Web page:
If you're pregnant, you may hear that cats can affect your pregnancy. It's not your cat, per se, that can do it but a single-celled parasite called toxoplasmosis which cats can carry. But whether you actually will get it from your cat is another story.
How Toxoplasmosis Affects Pregnancy
Toxoplasmosis isn't usually a problem for most people. About 60 million U.S. residents have contracted it. Once you get it, you can't be reinfected. It acts a lot like flu. But according to the Center for Disease Control, it's the No. 1 cause of food-poisoning death. If a pregnant woman contracts toxoplasmosis for the first time in her life, she can give it to her unborn baby without knowing it. About half of infected babies are born prematurely. Toxoplasmosis can cause brain damage and seizures in children who were infected when their mother was pregnant with them. Other damage can manifest itself weeks, months or years after birth, including spleen and liver damage, deafness or impaired hearing, jaundice, eye damage and vision problems, diarrhea, vomiting, eating problems and skin rash.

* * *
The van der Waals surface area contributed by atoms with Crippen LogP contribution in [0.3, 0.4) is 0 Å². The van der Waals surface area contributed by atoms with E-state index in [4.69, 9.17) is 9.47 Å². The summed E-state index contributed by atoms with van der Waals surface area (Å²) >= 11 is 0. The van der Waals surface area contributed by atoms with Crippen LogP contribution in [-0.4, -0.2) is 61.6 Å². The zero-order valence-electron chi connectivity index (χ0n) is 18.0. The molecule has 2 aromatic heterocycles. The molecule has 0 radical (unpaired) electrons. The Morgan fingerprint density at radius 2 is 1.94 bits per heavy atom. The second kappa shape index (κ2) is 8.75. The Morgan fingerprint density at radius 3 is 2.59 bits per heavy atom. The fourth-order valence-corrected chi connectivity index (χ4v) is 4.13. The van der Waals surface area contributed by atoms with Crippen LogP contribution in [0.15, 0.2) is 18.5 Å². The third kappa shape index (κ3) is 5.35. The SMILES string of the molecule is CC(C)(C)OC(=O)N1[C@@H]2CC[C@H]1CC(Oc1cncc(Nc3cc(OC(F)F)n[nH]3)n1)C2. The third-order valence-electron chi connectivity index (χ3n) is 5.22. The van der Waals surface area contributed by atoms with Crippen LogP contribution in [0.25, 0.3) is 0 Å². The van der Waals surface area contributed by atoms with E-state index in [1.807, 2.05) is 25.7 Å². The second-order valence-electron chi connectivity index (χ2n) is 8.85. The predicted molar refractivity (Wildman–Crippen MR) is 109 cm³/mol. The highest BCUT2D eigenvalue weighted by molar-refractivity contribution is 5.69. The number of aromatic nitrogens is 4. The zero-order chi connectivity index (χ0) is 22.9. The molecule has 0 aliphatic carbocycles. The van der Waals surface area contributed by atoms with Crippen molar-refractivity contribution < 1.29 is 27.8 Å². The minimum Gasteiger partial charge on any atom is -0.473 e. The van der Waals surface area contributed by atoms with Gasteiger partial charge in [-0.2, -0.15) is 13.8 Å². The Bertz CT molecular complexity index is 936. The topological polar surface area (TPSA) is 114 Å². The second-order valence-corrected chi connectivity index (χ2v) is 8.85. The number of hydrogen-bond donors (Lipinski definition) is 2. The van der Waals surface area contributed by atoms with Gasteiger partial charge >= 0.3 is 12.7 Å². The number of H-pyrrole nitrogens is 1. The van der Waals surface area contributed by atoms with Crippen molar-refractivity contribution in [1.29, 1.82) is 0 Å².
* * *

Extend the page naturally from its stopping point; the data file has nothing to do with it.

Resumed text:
How Toxoplasmosis Is Transmitted
Most people get toxoplasmosis from eating undercooked meat or failing to wash their hands after touching infected soil before eating. You can possibly be infected by handling cat poop and not washing your hands, then ingesting it by contaminating your food, but the likelihood is remote.
Why It's Unlikely You'll Get Toxoplasmosis From Your Cat
Cats, like people, contract toxoplasmosis only once and therefore can be infective only once. Cats get toxoplasmosis by eating an infected rodent or raw meat. After about three to 10 days the cat becomes infective, shedding toxoplasmosis eggs in her poop for about two weeks. But the poop isn't infective when it comes out of a cat. It takes one to five days for the poop to become infective once the cat has eliminated it -- assuming your cat contracts toxoplasmosis for the first time while you're pregnant. It assumes you aren't one of the 60 million people out there who contracted toxoplasmosis sometime before you got pregnant. And it assumes that you leave the poop lying around in the litter box more than one day. It also assumes that you will clean the litter box with your tongue or bare hands. Then fix a sandwich for yourself afterward.
Preventing Toxoplasmosis Transmission
Relax. You can't get toxoplasmosis from your cat directly. Enlist your significant other or friends to clean the litter box daily and make sure they wash their hands well. Don't eat undercooked meat, and wear gloves gardening. Practice good hygiene. Your baby and your cat will thank you.
Always check with your veterinarian before changing your pet’s diet, medication, or physical activity routines. This information is not a substitute for a vet’s opinion.